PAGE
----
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    • Heather, all my life, through divorce and loss and happiness and autism and now remarriage and this wonderful space—the only thing I ever really wanted to do (besides be a mom and a wife and a good friend) was write. I’m such a late bloomer, 36 and just now finishing my degree and starting to figure out what I can and can’t do. Thank you for the encouragement—it inspires me to keep on keeping on. Your words are a gift to me.

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  12. Wow! Though I live a (wonderful) life where I am waiting for the other shoe to drop, I’m afraid to breathe (er…type) just how I connected with your post. Afraid to type exactly who it is in my life that has ties to such an addiction. I do want to say that in addition to relating to so much of your post & commenters, I absolutely could relate to the guttural sobbing & crying in your spaghetti when your husband doesn’t have to ask why or what caused it, but just scoops you up. That really stood out to me. ❤️ I’m so sorry about your brother. So so sorry. This is the first I’ve ever read your blog & I can tell I’m going to love you! -Nissa

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    • Nissa—I’m so sorry. I can tell that you are going through a difficult space—addiction is just the worst. It has no mercy. But I have learned, through the community here and other places, that it does not always end like it did for me. I hope that is the case for you, and yours, too. Thank you for reading and for being here. It means so much.

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  13. You bring so much comfort and tears to me as well by reading this. I hope your journey in writing continues. Your writing is one of tbe driving forces to help me get through when there are “days” like i cant l finish my “spaghetti” without breaking down. Thank you…..

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    • I’m so sorry, Gaia. I can just tell there is so much pain in where you are right now—wishing you peace in any way it finds you. Thank you so much for reading and for reaching out to me. Take care, friend.

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  14. This post was beautiful. I was addicted to heroin for almost a decade, and by some miracle I was given the chance to live a clean & sober life 7 years ago. I can’t tell you how many people I know who’ve list their lives to the disease of addiction, and I’ve come very close myself. We buried my cousin 2 years ago as the result of a heroin overdose, she was 22. I don’t know why some of us get to live and some of us don’t. I’ve asked myself that question so many times, but I do know that I plan to hold on to this gift I’ve been given with everything I’ve got.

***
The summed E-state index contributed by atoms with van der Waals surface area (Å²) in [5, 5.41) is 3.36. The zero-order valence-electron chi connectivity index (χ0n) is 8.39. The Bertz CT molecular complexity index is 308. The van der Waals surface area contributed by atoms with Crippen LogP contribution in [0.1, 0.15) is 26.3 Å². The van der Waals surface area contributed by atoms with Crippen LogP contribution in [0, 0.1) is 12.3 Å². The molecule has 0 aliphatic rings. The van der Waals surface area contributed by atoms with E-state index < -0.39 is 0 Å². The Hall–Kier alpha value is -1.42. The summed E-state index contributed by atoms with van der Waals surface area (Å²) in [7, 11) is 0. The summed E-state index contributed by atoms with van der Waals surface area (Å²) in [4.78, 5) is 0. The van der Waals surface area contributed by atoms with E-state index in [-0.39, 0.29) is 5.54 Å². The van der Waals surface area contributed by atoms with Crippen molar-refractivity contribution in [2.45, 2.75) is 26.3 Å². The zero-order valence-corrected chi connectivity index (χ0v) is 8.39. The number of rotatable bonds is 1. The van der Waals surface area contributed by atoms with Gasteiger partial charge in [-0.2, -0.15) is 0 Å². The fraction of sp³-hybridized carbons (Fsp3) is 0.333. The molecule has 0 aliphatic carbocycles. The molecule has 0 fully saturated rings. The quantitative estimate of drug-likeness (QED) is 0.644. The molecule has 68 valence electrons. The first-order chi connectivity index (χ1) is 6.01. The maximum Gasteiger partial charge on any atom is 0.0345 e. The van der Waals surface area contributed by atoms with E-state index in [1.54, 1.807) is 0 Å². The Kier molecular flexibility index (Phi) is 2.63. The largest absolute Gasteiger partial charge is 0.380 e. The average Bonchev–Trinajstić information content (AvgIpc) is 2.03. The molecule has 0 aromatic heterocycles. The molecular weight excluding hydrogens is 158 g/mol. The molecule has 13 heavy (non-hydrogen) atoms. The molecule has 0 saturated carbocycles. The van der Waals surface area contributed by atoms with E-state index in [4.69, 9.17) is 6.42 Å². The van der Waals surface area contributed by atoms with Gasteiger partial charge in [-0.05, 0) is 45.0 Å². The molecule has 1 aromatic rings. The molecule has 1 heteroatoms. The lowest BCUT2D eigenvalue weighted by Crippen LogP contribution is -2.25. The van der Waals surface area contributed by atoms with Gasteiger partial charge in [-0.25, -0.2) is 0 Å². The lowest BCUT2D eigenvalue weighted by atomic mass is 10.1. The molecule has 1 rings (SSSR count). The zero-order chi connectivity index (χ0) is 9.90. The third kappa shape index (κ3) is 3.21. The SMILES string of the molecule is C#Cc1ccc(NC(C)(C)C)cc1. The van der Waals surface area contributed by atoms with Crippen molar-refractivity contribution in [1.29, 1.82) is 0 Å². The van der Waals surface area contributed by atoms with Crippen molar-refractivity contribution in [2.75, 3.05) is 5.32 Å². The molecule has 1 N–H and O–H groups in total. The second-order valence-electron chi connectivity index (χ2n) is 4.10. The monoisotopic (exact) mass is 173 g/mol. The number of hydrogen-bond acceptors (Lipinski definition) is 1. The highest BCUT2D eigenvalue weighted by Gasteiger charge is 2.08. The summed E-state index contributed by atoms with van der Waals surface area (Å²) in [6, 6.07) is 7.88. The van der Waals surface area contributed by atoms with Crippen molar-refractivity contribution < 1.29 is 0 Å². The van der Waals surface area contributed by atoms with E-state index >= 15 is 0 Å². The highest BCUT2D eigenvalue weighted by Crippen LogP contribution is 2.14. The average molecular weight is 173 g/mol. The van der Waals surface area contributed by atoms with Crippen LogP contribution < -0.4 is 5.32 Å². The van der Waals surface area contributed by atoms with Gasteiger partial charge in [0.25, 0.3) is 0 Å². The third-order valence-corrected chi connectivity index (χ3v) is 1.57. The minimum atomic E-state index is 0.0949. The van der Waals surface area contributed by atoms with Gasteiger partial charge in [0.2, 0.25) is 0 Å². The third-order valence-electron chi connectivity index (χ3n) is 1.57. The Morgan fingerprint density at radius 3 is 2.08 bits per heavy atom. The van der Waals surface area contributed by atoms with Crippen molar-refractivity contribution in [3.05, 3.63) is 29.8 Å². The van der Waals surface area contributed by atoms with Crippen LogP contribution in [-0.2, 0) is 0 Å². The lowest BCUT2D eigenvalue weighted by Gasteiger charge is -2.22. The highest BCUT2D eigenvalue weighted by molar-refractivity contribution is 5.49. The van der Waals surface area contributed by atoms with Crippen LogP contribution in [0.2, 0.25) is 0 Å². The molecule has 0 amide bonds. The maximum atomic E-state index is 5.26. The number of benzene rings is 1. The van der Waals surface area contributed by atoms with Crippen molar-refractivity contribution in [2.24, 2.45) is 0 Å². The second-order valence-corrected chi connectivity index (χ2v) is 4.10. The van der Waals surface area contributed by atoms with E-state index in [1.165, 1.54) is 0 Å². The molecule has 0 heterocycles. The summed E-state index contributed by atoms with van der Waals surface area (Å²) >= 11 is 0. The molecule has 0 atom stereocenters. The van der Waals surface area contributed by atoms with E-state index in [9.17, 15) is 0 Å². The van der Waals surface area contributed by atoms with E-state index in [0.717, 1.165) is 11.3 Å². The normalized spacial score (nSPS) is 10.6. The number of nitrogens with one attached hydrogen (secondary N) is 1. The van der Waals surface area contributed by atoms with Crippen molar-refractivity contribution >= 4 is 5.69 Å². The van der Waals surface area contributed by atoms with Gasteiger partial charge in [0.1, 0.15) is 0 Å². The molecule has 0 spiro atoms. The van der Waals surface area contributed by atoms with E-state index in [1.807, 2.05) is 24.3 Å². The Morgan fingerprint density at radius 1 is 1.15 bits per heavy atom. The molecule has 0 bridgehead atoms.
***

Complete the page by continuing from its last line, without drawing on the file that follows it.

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    • Maddy, you should be so FREAKING PROUD of yourself for being sober. I spend a lot of time over on the Reddit board for opiates and I have learned just how truly devastating the effect of heroin is on willpower—I think it must be one of the hardest challenges to overcome, to give it up and give it up for good. Your comment breaks my heart and gives me hope and makes me thankful. Thank you so much for reading and for being here. For BEING HERE! Truly. <3

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  15. I was addicted at a vwry young age of 16 . I became sober at the age of 21. I am now 37. Even today ,16 years of being sober I still have my days that are so bad but nothing a fix couldnt help . I still get cravings .
    Addicts never think about the family and friends that get hurt in our addictions ‘ I remember saying all the time ” I am only hurting myself “looking past my mothers tears . Not remembering the times shes bailed me out of jail and my asking for her last $20 because I was dope sick .
    I am glad that since that long and painful 5years ,that I am able to write this to you .I could of been, like your brother ,not here anymore . Thank you for sharing the family pain of adfiction .
    Today I am a registeted nurse . I see herion addicts come to the hospital because they have overdosed. I remember savings a 18 year old boy from dying from a overdose by using narcan to reverse the affects of the drug.
    He woke up dope sick and.yelled.at me “why didn’t you let me die . I hate my life and who Ive become . It would of been easier on my family to bury me and not have to be ashamed of me . It broke my heart . To this day I think about this kid and wonder where is he ? Is he dead ?Did he get help ?Lord be with him .
    Thank you for this article . I never seem to comment on anything but this hit home . You are a.amazing writer . Cant wait to read more if your work .

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    • Karen, I know I’ve mentioned it above in other comments but I just want to tell you how amazing I think it is to have made it through the process of addiction and be on the other side of it. And a NURSE! I read what you wrote about that boy and it made my heart hurt. I think that was my brother at different points in his life. In some ways, as strange as it sounds too, it gives me peace. I have no clue why things work out like they do, but I know they work out like they are supposed to work out. And I’m thankful you are here and health and able to help other people—and reach out to me to give comfort too. Thank you,friend.

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  16. I was led to your blog from a link on Facebook and I’m glad I landed here. I have a brother in active addiction and my husband is in recovery. I have seen the things you mention in this post and they never leave your mind or your heart. You have such an incredible gift for words! Thank you for sharing and I am so very sorry for your loss.